Combined reconstruction of the anterolateral ligament in patients with anterior cruciate ligament injury and ligamentous hyperlaxity leads to better clinical stability and a lower failure rate than isolated anterior cruciate ligament reconstruction.
      • Grassi A.
      • Zicaro J.P.
      • Costa-Paz M.
      • et al.
      Good mid-term outcomes and low rates of residual rotatory laxity, complications and failures after revision anterior cruciate ligament reconstruction (ACL) and lateral extra-articular tenodesis (LET).
      • Sonnery-Cottet B.
      • Haidar I.
      • Rayes J.
      • Fradin T.
      • Ngbilo C.
      • Vieira T.D.
      • et al.
      Long-term graft rupture rates after combined ACL and anterolateral ligament reconstruction versus isolated ACL reconstruction: A matched-pair analysis from the SANTI study group.
      However, tunnel convergence in combined ACLR and LEAP techniques has been described and can lead to damage to the graft or graft failure.
      • Jaecker V.
      • Ibe P.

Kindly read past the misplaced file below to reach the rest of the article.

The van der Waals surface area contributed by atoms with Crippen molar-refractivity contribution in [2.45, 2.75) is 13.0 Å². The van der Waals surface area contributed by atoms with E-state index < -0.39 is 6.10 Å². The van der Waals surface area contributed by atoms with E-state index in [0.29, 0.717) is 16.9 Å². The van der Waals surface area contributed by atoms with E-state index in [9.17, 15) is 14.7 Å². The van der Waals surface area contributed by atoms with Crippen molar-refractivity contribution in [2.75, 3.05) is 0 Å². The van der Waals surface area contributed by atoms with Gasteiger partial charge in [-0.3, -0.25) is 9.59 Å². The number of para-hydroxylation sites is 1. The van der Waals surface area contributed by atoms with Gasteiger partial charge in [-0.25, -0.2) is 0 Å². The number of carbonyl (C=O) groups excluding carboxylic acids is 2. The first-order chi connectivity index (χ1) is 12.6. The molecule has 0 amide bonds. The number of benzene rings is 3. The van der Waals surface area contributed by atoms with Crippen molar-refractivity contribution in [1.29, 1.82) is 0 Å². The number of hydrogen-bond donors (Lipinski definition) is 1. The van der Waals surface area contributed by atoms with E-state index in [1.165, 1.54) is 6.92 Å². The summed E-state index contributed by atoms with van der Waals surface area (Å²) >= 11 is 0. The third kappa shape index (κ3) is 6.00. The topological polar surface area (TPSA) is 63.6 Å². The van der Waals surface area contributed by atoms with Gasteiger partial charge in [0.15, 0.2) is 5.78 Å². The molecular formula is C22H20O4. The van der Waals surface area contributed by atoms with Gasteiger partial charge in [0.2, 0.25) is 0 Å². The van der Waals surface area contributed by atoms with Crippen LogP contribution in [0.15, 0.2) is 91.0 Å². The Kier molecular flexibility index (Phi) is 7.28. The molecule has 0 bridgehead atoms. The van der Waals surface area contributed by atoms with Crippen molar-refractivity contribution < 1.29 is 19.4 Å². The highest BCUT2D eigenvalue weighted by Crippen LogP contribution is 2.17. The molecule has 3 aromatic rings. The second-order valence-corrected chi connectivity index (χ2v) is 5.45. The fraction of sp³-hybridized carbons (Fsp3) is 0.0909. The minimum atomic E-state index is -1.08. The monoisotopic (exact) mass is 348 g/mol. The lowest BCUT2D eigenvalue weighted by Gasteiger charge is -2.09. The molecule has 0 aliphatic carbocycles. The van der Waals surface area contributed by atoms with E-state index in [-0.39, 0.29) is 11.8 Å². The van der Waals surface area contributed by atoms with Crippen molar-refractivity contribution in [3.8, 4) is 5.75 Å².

• Endler C.H.
      • Pfeiffer T.R.
      • Herbort M.
      • Shafizadeh S.
      High risk of tunnel convergence in combined anterior cruciate ligament reconstruction and lateral extra-articular tenodesis.
      ,
      • Smeets K.
      • Bellemans J.
      • Lamers G.
      • et al.
      High risk of tunnel convergence during combined anterior cruciate ligament and anterolateral ligament reconstruction.
      Indeed, this can easily be avoided by using a combined ACLR and ALLR using outside-in femoral drilling.
      • Thaunat M.
      • Clowez G.
      • Saithna A.
      • et al.
      Reoperation rates after combined anterior cruciate ligament and anterolateral ligament reconstruction: A series of 548 patients from the SANTI Study Group with a minimum follow-up of 2 years.
      However, most surgeons continue to use an anteromedial portal drilling technique, which restricts the options to avoid tunnel convergence.

      Surgical Technique

      This technical note describes how to avoid tunnel convergence when performing a modified Lemaire extra-articular tenodesis using a knotless suture anchor (Video 1). Pearls and pitfalls plus advantages and disadvantages of this procedure are described in Tables 1 and 2.
      Table 1Pearls and Pitfalls
      PearlsPitfalls
      • The inferior part of the iliotibial band (ITB) should be released to ensure the ITB can be closed at the end of the procedure.
      • Applying varus stress can aid in identification of the lateral collateral ligament.
      • The incisions around the lateral collateral ligament should be closed to prevent fluid extravasation.